Journal Club Summary
Methodology Score: 3/5
Usefulness Score: 3.5/5
Herbst MK, Rosenberg G, Daniels B, Gross CP, Singh D, Molinaro AM, Luty S, Moore CL.
Ann Emerg Med. 2014 Sep;64(3):269-76.
This prospective study of ED patients undergoing CT scan for renal colic found that bedside ultrasound performed by the emergency provider had excellent test characteristics for diagnosing hydronephrosis if the provider had fellowship training in ultrasound, but was only moderately helpful if the provider did not have an ultrasound fellowship. While JC attendees had concerns about the possibility of selection bias due to the number of excluded patients, this paper showed that with proper training, bedside ultrasound can be useful for the diagnosis of renal colic.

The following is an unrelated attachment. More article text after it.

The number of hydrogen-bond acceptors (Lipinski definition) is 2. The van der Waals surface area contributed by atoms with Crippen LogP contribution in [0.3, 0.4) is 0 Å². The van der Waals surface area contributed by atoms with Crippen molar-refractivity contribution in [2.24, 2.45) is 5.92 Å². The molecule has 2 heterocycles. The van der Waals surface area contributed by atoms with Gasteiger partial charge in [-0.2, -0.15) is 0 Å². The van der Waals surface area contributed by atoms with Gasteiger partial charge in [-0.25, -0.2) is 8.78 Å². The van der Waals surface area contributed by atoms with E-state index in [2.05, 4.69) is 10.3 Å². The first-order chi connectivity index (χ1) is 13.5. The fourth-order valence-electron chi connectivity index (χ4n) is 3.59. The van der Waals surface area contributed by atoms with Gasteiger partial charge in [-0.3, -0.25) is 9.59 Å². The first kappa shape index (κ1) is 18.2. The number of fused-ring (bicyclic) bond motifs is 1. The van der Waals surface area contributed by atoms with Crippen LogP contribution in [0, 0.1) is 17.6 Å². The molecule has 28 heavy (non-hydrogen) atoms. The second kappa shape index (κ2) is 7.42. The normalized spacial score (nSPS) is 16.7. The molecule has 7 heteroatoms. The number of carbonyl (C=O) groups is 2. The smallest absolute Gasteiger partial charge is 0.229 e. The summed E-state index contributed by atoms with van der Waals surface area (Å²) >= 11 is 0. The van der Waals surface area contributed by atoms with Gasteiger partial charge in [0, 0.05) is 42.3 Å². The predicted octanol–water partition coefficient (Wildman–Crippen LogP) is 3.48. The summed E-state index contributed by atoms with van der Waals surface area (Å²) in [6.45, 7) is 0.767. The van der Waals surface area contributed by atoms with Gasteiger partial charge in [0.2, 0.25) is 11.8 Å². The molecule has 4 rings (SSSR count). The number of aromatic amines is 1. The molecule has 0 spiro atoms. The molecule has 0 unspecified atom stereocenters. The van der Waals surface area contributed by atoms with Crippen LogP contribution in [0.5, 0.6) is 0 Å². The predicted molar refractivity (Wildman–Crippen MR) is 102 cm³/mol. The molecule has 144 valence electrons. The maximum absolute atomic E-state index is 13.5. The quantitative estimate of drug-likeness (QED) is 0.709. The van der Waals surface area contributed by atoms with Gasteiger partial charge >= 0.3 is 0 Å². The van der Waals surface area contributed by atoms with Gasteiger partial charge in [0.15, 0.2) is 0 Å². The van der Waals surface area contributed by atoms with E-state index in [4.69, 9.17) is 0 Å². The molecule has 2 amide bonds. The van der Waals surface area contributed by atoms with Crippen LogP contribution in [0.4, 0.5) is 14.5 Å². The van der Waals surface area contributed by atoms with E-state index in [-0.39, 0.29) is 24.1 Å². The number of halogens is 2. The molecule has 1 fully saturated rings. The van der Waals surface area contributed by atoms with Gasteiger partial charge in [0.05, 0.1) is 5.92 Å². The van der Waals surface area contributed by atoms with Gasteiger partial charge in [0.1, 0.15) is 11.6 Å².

By: Dr. Brandon Ritcey
(Presented February 2015)
Prospective cohort studies are, by their nature, subject to selection bias. One way to mitigate this bias is to endeavour to enrol consecutive patients as they present to the health care setting. If an investigator chooses to do this, it is important that they fully describe in their flow chart, the number of eligible patients, and the number of excluded patients stratified by reason for exclusion. If a high proportion of eligible patients are enrolled and the number and reasons for exclusions are reasonable, then the risk of selection bias can be considered mitigated by consecutive enrolment.
By: Dr. Lisa Calder